The lawmakers of Mass. reach agreement on tax breaks | New
BOSTON – A plan to give tax breaks to workers and businesses affected by the pandemic will head to Gov. Charlie Baker’s office after legislative leaders reached a compromise on the legislation on Monday evening.
The $ 350 million package, which still requires procedural votes, reverses unemployment insurance rate increases, waives state taxes on federal paycheck protection program grants, and establishes holiday program emergency payments allowing workers time off for COVID-19 issues.
“We need to support our businesses and our workers who are still struggling,” said Representative Paul Tucker, D-Salem. “This is a very good step forward.”
A key provision allows workers who were unemployed last year or this year to exempt up to $ 10,200 of the unemployment benefits they received from their state taxes, if their household income is lower at 200% of the federal poverty line.
The proposal also provides relief for businesses by reducing planned increases in unemployment insurance taxes for the next two years.
A multibillion-dollar deficit in the state’s unemployment fund, created by a crash in pandemic-fueled jobless claims over the past year, is expected to raise rates paid by employers by 60% in average from next year.
The plan also creates a new commission to study how to replenish the unemployment fund and allows the state to borrow up to $ 7 billion from the federal government to maintain unemployment benefits.
Businesses will face a new excise tax on employee wages – which legislative leaders say will average $ 57 to $ 66 per year – to pay off interest on federal loans. This tax would end next year.
Additionally, employers who accepted PPP loans that were canceled by the federal government would not have to pay state income tax on the money.
Most of these paycheck protection loans – about 4 out of 5 – were not canceled in the 2020 tax year. Recipients of loans that were canceled still have one month to apply for an extension. their state taxes pending a word on the proposal, according to the state Revenue Department.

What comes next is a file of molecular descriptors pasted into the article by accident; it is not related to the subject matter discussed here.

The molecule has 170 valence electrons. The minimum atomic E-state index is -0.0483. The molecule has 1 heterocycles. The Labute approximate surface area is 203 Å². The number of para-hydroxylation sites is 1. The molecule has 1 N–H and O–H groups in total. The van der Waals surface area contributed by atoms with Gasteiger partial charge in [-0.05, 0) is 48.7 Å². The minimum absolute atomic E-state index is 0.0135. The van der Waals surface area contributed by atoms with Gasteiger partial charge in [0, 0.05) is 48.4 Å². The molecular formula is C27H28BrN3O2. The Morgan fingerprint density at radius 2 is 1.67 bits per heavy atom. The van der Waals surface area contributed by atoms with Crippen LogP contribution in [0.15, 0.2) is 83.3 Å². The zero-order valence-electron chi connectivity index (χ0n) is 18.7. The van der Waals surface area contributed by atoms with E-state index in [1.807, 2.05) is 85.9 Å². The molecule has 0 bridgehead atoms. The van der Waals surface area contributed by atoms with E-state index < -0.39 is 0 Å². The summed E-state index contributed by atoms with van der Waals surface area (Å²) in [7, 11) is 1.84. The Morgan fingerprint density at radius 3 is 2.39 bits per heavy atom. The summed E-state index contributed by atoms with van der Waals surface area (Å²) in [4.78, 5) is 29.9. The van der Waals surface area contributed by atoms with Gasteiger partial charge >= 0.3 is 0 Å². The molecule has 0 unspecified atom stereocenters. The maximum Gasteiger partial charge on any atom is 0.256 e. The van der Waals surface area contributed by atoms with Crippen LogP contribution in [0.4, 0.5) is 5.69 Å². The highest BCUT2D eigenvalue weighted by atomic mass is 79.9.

Business leaders say tax relief is crucial.
“It is not a permanent solution, but it is a good first step to avoid this rate shock that a lot of companies would see if nothing was done about the tax hike,” said Chris Carlozzi , State Director of the National Federation of Independent Businesses. .
Another provision of the bill creates a $ 75 million COVID-19 emergency sick leave program, which will allow full-time workers up to 40 hours of paid leave if they are infected and need to take action. quarantine or caring for a family member affected by the virus. Part-time workers can also benefit from time off, according to the proposal.
Lawmakers were also considering extending the state’s income tax deadline from April 15 to May 17, but the Revenue Department took unilateral steps to do so last week. This follows a decision by the Internal Revenue Service to extend the deadline for filing federal income tax.
The Legislative Ways and Means Committee is reviewing Baker’s $ 46 billion preliminary budget that includes additional relief for business and workers.
Massachusetts also expects to receive nearly $ 8 billion in federal funding for tests and vaccines, schools, businesses and local governments as part of a 1.9 billion pandemic relief plan. trillion dollars signed by President Joe Biden two weeks ago.
The state House and Senate are expected to hold a final procedural vote on the tax relief measure on Thursday before going to Baker’s office for review.
Christian M. Wade covers the Massachusetts Statehouse for newspapers and the North of Boston Media Group websites. Email him at [email protected]